EDF, Great Lakes Governors, Printing Industry Outline Plan For Preventing Pollution From Printing

July 22, 1994

(July 22, 1994—Geneva) The Environmental Defense Fund (EDF), the Council of Great Lakes Governors (CGLG), and the Printing Industries of America (PIA) today released a joint report making recommendations to reduce pollution from the printing industry at a competitive advantage to printers. The findings from the joint effort, called the Great Printers Project, are aimed at making pollution prevention a standard business practice in the printing industry and beyond, and improving environmental regulation of small business to make it more conducive to pollution prevention.

The cooperative effort, which began in early 1993, will help establish pollution prevention as a standard business practice in the printing industry, which engages some 54,000 firms nationwide in printing magazines, books and other commercial printing with a total annual output of $85.5 billion. Great Lakes states produce 39% of U.S. printing output.

“For industries composed of small businesses, focusing only on permits and inspections cannot attain environmental achievements,” said Fred Krupp, executive director of EDF. “The Great Printers Project suggests replacing redundant bureaucracy with simpler forms that guide the small business person to reduce photochemical smog, hazardous waste and wastewater discharges. Since all parties were at the table, everyone is invested in making these recommendations work.”

“The Great Printers Project demonstrates the importance of voluntary pollution prevention as a creative means of limiting the impact of manufacturing on the environment. We have created a new framework for regulating industry that rewards and supports the elimination of pollution at its source,” said Governor Tommy Thompson of Wisconsin.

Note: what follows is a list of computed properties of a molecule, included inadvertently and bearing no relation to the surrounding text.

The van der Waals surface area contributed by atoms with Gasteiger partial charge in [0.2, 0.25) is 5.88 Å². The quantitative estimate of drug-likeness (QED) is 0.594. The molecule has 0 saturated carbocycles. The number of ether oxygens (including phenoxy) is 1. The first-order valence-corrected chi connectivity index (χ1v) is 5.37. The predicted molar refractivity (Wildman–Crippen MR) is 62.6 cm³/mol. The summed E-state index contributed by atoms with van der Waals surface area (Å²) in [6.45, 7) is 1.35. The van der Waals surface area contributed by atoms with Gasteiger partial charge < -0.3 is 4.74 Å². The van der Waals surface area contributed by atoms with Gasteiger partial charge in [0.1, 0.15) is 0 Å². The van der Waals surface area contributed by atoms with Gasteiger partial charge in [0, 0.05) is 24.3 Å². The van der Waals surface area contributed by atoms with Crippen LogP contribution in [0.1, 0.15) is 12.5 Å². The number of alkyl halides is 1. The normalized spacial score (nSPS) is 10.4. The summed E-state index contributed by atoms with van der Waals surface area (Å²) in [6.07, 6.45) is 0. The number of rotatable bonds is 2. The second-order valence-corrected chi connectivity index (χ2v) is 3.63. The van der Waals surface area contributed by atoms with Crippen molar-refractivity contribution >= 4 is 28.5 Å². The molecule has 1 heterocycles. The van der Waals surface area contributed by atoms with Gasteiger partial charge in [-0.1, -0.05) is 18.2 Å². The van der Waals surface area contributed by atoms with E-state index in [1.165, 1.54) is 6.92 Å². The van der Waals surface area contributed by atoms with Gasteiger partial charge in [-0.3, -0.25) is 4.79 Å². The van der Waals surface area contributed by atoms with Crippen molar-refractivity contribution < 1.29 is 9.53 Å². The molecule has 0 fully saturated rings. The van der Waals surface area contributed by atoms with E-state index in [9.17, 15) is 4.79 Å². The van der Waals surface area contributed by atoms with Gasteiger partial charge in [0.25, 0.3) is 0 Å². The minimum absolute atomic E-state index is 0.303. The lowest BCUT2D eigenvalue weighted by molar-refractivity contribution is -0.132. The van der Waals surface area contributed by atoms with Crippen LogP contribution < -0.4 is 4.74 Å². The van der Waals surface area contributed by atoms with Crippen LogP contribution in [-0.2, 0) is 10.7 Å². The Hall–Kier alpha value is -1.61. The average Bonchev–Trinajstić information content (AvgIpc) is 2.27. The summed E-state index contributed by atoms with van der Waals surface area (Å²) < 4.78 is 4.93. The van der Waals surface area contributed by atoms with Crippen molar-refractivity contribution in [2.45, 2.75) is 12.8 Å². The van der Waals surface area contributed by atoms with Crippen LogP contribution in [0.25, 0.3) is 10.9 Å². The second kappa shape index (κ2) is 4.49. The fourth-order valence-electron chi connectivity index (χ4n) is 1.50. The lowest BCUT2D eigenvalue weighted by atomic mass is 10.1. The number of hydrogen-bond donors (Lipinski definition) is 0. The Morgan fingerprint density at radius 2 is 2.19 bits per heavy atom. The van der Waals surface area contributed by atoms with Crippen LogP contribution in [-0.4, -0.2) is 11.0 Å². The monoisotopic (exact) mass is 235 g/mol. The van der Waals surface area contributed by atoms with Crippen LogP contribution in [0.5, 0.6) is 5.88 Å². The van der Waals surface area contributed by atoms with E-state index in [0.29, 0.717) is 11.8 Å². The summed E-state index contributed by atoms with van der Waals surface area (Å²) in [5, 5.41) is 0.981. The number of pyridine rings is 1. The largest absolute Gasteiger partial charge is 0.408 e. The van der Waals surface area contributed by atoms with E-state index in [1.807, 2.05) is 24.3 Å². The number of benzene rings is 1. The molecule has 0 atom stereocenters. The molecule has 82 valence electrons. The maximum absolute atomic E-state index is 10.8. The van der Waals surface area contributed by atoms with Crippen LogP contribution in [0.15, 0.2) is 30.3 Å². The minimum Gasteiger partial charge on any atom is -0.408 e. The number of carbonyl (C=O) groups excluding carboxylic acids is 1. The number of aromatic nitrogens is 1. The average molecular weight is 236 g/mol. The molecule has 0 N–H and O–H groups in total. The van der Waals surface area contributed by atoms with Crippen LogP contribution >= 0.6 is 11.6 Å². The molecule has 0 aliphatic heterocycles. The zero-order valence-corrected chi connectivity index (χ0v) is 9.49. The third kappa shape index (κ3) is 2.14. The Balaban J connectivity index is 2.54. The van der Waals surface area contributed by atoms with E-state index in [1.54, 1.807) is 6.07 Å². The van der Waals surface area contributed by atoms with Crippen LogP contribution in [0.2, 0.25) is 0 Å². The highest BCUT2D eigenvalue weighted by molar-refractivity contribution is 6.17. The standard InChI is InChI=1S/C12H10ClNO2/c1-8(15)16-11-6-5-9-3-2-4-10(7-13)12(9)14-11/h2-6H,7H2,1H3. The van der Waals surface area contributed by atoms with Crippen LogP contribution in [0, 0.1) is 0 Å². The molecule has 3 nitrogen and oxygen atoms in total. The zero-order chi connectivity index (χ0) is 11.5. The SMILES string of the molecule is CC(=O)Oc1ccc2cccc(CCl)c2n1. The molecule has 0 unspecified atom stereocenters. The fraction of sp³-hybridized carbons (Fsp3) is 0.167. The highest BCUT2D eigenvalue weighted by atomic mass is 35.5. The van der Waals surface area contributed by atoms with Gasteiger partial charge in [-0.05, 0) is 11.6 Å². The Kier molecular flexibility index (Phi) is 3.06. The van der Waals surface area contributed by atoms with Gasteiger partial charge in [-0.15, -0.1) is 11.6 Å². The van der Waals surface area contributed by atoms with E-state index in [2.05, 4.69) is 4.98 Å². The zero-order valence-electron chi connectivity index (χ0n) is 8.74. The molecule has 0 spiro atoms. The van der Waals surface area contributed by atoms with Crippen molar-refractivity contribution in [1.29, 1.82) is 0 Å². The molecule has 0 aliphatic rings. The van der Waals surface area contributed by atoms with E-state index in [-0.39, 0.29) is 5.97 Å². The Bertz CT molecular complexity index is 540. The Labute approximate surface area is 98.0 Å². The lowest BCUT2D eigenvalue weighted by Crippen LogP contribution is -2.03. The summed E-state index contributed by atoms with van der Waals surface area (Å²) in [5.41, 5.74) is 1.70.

“The Great Printers Project marks a major change in the way of doing business in the printing industry. It will make it easier for printers to make environmentally sound decisions for themselves and their customers,” said Tom Purcell, director of environmental affairs for PIA.

At one 60-employee print shop, General Litho Services of Minneapolis (which printed the joint report), substantial environmental benefits and economic savings were realized in just one year by utilizing Great Printers Project principles:

  • The reduction of isopropyl alcohol (a volatile organic compound which contributes to smog) from 605 gallons per year to 95 gallons per year saved $1,355 annually.
  • Chemical solvents used in blanket wash process (contributes to smog) were reduced from 1595 gallons to 790 gallons in one year, a savings of $3,824.
  • The re-use and reformulation of printing ink (waste ink must be disposed of as hazardous waste) saved over $18,000 in one year.

U.S. Environmental Protection Agency (EPA) Administrator Carol Browner endorsed the report and promised to implement its findings and apply its lessons to the broader universe of U.S. industries.

“The recommendations in the Great Printers report will contribute to an important transition taking place in the printing industry which will allow print shops to do their work cleaner, cheaper and smarter. It addresses many of the themes EPA is pursuing through our Common Sense Initiative, and I’m pleased to endorse it,” said Browner.

“This cooperative effort will help the printing industry, particularly smaller printers, achieve the goal of preventing pollution. As a member of PIA, and a printer in the Great Lakes area, I am excited about this project and look forward to being a part of it,” said Robert E. Murphy, president of Japs-Olsen Company, Minneapolis, MN and PIA board member.

“The printing industry is an immensely vital and important industry in the Great Lakes states. Printers in our states produce nearly half of the U.S. total printing output. We are convinced that the recommendations put forward by the Great Printers Project will enhance printers’ competitiveness,” said Governor George Voinovich of Ohio.